By RUSSELL HUFFMAN || firstname.lastname@example.org
The Flash Today has obtained electronic communications between city officials involving the recent parting of ways between Judy Horn-Miller and the city of Stephenville. This is the first part of a series of stories releasing even more information about the incidents that led to Miller’s release.
STEPHENVILLE (August 29, 2015) — Sex allegations, lies, cover-ups and no videotape.
And are Grandpa’s bones washing away down at the Mount Olive Cemetery due to official blunders?
Small town politics are anything but boring.
When Stephenville Director of Planning and Building Services Judy Horn-Miller was let go earlier this month it was evident the decision to do so did not set well with several city council members. Local builders and realtors also showed up in force to speak out on Miller’s behalf. Despite the heaps of praise for Miller, the council announced it was backing the decision of City Administrator Pat Bridges.
Bridges gave a vague reason for using the city’s mutual separation agreement and cited performance, attendance and conduct as his reasoning for the dismissal. The news Miller was no longer with the city staff was a stunner, but the word of her firing was already out before the city council met.
In fact, the local paper carried a job listing for a director of planning and city services on a Sunday and the council didn’t meet until the next week. City ordinance requires Bridges to consult with the council prior to dismissing a city director. It was apparent after an executive session the dismissal without council consultation was a sticking point for some.
Other than Councilman Jerry Warren, nobody spoke up. Warren was guarded when placing an advertisement in the paper and speaking carefully about the executive session in an interview. Warren’s focus was not on why, but more about how the process failed to include input from him.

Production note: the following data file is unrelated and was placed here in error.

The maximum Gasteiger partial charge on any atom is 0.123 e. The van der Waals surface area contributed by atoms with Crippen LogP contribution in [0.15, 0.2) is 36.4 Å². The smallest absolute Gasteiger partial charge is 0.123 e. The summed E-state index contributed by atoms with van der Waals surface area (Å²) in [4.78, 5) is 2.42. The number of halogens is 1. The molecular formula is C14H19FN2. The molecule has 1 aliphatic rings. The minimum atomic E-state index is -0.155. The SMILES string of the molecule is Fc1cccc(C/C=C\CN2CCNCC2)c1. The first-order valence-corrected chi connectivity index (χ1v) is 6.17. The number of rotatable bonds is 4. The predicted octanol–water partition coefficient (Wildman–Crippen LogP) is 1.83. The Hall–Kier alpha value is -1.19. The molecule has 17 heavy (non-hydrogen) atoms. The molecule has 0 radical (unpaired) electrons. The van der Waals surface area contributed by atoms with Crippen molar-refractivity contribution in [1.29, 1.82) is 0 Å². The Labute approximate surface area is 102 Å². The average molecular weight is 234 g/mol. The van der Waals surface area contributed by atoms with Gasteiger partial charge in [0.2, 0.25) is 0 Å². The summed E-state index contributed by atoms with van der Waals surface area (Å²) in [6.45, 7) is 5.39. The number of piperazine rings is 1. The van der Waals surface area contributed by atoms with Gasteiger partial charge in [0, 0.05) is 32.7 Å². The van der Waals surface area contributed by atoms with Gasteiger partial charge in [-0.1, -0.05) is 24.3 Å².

City councilman Boyd Waggoner has not shied away from the subject, being open and public with his belief that Stephenville was making a mistake in considering Miller.
Prior to an executive session concerning Miller’s hiring, Waggoner spoke in an open meeting against the hire.
“When Judy Miller was a temporary employee in Planning and Building Services, in January, 2015, she came to an executive session and told the city council that if the city council did not hire her choice for city administrator that she would quit working for Stephenville. After that I Googled her and found she had been “separated” from her last three city jobs (2009, 2011 and 2013) for various reasons, including creating a “hostile environment,” Waggoner said.
What Waggoner found only added to his concern about Miller.
“I had that record published in the local newspaper in an attempt to persuade the council not to hire her. I was not successful. We hired her anyway, then ‘separated’ with her in less than six months, partly for creating a ‘hostile environment,’ which was one of the problems from her past, according to available newspaper articles.”
Now, according to Waggoner, Miller is using the local newspaper as a platform to tell “her side of the story,” and the city council is being held mute because of worries about what can and cannot be said publicly concerning the topic of an executive session.
“Since I have learned that the executive session law does not require me to hide from the public anything but the taped record, I am not going along with any agreements to hide information that I believe the public should have, and threats to the council to quit their job if the council does not vote to hire certain people is just one example of what the public should know,” Waggoner said. “Judy Miller has been on the front page of the newspaper claiming she was unfairly treated by the city. It seems fair that the public should hear the reasons for the city’s decision, and since I am not required to hide it from the public, and I think they should have it, I am releasing the information.”
An email written by Bridges is dated August 3, 2015, and was originally addressed to Mayor Kenny Weldon and all the current council members to include Mark McClinton, Waggoner, Doug Svien, Russ McDanel, Rhett Harrison, Alan Nix, Sherry Zachery and Warren.
Bridges’ email is lengthy The Flash Today is consulting on whether or not to release its full contents – any wording contained in quotes are exact wording from the email. Because the email failed to include one builder’s name The Flash Today is not including others in the interest of fairness. If the email is published in full those names will appear in its content.
In the area of performance…